Successfully funded proposals
Investigating deliberative methods for setting a monetary capability threshold in the context of social care and public health
Applicant: Philip Barry Kinghorn
Institution: University of Birmingham
Estimated awarded indexed: £279,974
Gateway for research: n/a
A limited budget makes health and social care 'economic goods' (scarce relative to demand). Institutions such as the National Institute for Health and Care Excellence (NICE) set guidelines which influence resource allocation decisions in the NHS and social care. Decisions by NICE are informed by clinical evidence and economic evaluation. Economic evaluation is the systematic comparison of different interventions/options in terms of both their costs and their impact on the service user. Currently, in the NHS, impact is defined in terms of increased life expectancy and improved health functioning. However, the focus on health is problematic in the case of social care, which is broader in its scope and impact. Social care aims to help people to retain their dignity and independence (hence being able to live an active life).
Some economists have begun to explore a different framework for the economic evaluation of social care, one that is based upon the capability approach. The term capability reflects a person's ability to be and achieve the broad things that they value. Questionnaires have been developed to measure wellbeing in terms of capability. One such questionnaire is the ICECAP-A, which assesses a person's capability to experience security, autonomy, enjoyment, love and friendship, and achievement in life. By asking service users to complete the questionnaire we can assess what impact a service has had on their wellbeing (wellbeing in a broader sense than just health functioning). The ICECAP-A is one of a small number of questionnaires recommended for use by NICE for the evaluation of social care.
Research into the capability approach is still at a relatively early stage. When evaluating healthcare using health functioning there is a clear way of presenting information to decision-makers and clear rules that decision-makers follow when deciding whether fund a new treatment. The aim of this project is to develop a way of presenting capability information to decision-makers and to provide evidence on the public's preferences, to help guide decisions in the social care/public health contexts.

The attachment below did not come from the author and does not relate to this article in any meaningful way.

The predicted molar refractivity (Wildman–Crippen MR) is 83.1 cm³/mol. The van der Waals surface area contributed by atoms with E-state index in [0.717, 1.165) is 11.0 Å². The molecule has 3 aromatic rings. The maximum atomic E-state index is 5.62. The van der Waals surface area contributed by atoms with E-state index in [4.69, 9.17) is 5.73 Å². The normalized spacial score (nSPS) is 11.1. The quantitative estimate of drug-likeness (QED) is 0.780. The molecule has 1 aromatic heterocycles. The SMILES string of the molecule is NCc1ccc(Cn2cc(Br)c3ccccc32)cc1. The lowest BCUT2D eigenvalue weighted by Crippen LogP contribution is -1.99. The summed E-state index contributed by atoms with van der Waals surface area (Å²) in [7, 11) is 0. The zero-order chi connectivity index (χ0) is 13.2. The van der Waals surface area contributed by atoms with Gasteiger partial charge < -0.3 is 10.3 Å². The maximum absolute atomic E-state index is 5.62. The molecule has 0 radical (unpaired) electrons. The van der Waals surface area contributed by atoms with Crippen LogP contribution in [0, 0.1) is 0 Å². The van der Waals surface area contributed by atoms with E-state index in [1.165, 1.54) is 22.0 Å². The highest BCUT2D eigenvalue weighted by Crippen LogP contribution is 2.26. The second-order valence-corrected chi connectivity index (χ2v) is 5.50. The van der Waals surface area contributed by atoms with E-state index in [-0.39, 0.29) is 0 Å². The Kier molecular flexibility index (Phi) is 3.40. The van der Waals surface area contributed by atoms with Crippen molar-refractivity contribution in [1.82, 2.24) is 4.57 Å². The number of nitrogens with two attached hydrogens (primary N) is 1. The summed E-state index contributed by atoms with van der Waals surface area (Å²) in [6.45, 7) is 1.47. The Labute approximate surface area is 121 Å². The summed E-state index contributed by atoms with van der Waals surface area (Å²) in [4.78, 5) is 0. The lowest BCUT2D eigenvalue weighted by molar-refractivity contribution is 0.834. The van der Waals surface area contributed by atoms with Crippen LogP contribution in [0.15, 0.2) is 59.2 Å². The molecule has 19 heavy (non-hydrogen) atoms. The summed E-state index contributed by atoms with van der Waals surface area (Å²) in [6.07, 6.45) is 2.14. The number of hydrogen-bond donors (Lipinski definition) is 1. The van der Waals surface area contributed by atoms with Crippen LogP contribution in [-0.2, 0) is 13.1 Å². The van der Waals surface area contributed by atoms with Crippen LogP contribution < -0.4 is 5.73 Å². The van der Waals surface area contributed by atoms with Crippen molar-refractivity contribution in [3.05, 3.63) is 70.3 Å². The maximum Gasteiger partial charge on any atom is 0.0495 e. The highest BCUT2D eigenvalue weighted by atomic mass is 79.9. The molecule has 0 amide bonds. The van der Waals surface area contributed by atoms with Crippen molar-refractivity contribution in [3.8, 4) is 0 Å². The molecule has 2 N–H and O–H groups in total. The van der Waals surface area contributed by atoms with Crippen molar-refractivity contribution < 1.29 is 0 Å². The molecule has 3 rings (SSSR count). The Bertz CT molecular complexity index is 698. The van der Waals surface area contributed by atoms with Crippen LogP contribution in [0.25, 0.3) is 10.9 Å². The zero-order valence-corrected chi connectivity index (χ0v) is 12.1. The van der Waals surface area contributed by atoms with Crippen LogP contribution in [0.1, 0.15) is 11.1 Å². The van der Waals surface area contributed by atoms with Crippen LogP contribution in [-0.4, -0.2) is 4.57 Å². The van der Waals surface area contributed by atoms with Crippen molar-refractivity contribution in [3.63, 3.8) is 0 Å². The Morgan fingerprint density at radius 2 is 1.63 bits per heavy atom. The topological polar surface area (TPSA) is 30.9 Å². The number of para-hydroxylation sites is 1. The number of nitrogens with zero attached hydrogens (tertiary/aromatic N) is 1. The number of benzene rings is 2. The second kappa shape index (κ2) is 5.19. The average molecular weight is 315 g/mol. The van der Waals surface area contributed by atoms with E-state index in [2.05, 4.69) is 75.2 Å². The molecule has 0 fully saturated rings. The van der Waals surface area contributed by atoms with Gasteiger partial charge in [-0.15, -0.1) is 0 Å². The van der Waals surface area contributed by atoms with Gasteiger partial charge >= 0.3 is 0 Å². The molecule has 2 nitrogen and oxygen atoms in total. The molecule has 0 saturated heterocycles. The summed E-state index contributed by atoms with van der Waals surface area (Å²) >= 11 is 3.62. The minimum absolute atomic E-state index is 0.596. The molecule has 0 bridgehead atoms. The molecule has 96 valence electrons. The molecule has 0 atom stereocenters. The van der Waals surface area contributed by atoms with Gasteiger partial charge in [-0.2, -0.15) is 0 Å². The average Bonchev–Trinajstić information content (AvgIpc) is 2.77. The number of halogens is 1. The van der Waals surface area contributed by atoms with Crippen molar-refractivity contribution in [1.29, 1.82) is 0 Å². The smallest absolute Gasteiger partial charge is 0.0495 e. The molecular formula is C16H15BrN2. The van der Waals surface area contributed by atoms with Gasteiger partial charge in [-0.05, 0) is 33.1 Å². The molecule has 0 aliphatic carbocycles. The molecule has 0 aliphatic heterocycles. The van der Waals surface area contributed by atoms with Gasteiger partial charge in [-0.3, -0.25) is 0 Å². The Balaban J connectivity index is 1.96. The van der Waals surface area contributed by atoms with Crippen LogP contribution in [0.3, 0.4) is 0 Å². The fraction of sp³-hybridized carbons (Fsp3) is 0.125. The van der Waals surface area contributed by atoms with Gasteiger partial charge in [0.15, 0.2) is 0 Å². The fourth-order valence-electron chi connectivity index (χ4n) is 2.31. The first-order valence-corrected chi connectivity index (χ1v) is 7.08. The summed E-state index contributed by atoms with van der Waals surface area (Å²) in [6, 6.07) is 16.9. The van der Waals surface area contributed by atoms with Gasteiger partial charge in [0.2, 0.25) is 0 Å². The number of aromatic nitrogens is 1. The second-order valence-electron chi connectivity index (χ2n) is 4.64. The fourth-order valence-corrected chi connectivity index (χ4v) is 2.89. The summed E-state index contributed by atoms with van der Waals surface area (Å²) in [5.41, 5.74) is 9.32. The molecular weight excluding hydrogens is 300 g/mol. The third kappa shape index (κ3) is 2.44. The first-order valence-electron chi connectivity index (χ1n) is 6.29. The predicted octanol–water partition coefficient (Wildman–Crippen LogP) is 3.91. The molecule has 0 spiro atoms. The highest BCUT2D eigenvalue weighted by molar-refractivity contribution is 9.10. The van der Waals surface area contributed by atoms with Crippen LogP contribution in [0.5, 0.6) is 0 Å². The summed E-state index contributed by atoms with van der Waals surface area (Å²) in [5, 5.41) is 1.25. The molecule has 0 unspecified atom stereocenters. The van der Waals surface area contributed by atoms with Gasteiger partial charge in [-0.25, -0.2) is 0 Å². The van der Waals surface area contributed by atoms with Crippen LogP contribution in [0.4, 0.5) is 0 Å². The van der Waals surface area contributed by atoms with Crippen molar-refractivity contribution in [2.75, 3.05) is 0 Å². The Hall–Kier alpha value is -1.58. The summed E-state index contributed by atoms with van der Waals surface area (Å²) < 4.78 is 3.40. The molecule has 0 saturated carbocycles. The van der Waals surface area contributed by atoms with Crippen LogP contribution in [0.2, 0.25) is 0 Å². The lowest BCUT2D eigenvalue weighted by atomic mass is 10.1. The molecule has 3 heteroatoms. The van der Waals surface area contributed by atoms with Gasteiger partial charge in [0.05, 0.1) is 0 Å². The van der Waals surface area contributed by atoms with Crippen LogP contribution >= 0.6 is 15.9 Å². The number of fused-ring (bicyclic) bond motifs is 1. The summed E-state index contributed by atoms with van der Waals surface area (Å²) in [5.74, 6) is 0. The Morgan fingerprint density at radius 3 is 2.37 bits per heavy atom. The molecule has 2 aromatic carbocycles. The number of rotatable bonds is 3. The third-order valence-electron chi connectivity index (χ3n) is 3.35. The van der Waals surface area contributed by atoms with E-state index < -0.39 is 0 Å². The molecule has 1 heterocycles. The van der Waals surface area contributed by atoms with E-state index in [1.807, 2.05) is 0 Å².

The first phase of the project will answer the question "what level of wellbeing should be deemed by society as 'sufficient', if those experiencing levels of wellbeing below this are prioritised for state funded support?" The question will be addressed by members of the public in a series of six citizens' workshops. We will recruit 12-15 people per workshop by sending invitation letters to those on the edited electoral register, working with charities and community groups and via social media. We will provide participants with relevant background information and encourage them to discuss their thoughts in order to reach a group consensus. 2-3 participants from each workshop will take part in an additional workshop to arrive at a final consensus, a consensus from across the six groups. The output will be to define a meaningful and standard quantity of benefit (an improvement from no capability at all up to a sufficient level of capability).
We will then conduct a further six citizens' workshops with a new sample of the public. The question to be addressed by participants in phase II will be: "how much (in monetary terms) is our standard unit of benefit worth to society?" I.e. how much is society willing to pay to improve a person's wellbeing from no capability to sufficient capability?
Deliberation means participants can be informed about the context and share and challenge each other's views in a supportive environment. Experiences of participating in the workshops will be understood through individual follow-up interviews; this will be published to inform the design of future studies.
We will contrast results from the public workshops with separate results from three policy-maker workshops and from individual responses to an online survey. In such a survey, respondents have less scope to consider and form their views.